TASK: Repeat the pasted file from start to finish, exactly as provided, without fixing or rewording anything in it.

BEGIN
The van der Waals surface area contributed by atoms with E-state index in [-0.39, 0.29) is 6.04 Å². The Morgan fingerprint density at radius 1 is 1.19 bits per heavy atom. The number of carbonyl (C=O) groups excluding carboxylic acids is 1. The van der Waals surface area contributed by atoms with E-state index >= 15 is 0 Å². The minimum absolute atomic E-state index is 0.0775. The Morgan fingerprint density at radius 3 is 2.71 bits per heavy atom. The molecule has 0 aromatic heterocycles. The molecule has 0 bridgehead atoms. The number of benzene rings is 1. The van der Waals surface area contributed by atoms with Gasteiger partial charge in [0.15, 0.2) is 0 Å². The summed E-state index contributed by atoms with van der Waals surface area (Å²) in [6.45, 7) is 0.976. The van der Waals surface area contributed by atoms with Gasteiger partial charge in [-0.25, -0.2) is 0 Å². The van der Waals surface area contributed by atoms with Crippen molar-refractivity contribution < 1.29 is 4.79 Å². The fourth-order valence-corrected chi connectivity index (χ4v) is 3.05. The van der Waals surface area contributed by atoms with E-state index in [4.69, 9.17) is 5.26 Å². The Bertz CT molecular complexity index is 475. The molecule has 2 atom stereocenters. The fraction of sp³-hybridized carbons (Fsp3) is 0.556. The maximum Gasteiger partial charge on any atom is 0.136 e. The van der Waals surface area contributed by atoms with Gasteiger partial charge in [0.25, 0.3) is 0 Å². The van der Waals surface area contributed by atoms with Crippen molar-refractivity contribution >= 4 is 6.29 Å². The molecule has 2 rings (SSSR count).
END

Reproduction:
The van der Waals surface area contributed by atoms with E-state index in [-0.39, 0.29) is 6.04 Å². The Morgan fingerprint density at radius 1 is 1.19 bits per heavy atom. The number of carbonyl (C=O) groups excluding carboxylic acids is 1. The van der Waals surface area contributed by atoms with E-state index >= 15 is 0 Å². The minimum absolute atomic E-state index is 0.0775. The Morgan fingerprint density at radius 3 is 2.71 bits per heavy atom. The molecule has 0 aromatic heterocycles. The molecule has 0 bridgehead atoms. The number of benzene rings is 1. The van der Waals surface area contributed by atoms with Gasteiger partial charge in [0.15, 0.2) is 0 Å². The summed E-state index contributed by atoms with van der Waals surface area (Å²) in [6.45, 7) is 0.976. The van der Waals surface area contributed by atoms with Gasteiger partial charge in [-0.25, -0.2) is 0 Å². The van der Waals surface area contributed by atoms with Crippen molar-refractivity contribution < 1.29 is 4.79 Å². The fourth-order valence-corrected chi connectivity index (χ4v) is 3.05. The van der Waals surface area contributed by atoms with E-state index in [4.69, 9.17) is 5.26 Å². The Bertz CT molecular complexity index is 475. The molecule has 2 atom stereocenters. The fraction of sp³-hybridized carbons (Fsp3) is 0.556. The maximum Gasteiger partial charge on any atom is 0.136 e. The van der Waals surface area contributed by atoms with Gasteiger partial charge in [0.25, 0.3) is 0 Å². The van der Waals surface area contributed by atoms with Crippen molar-refractivity contribution >= 4 is 6.29 Å². The molecule has 2 rings (SSSR count).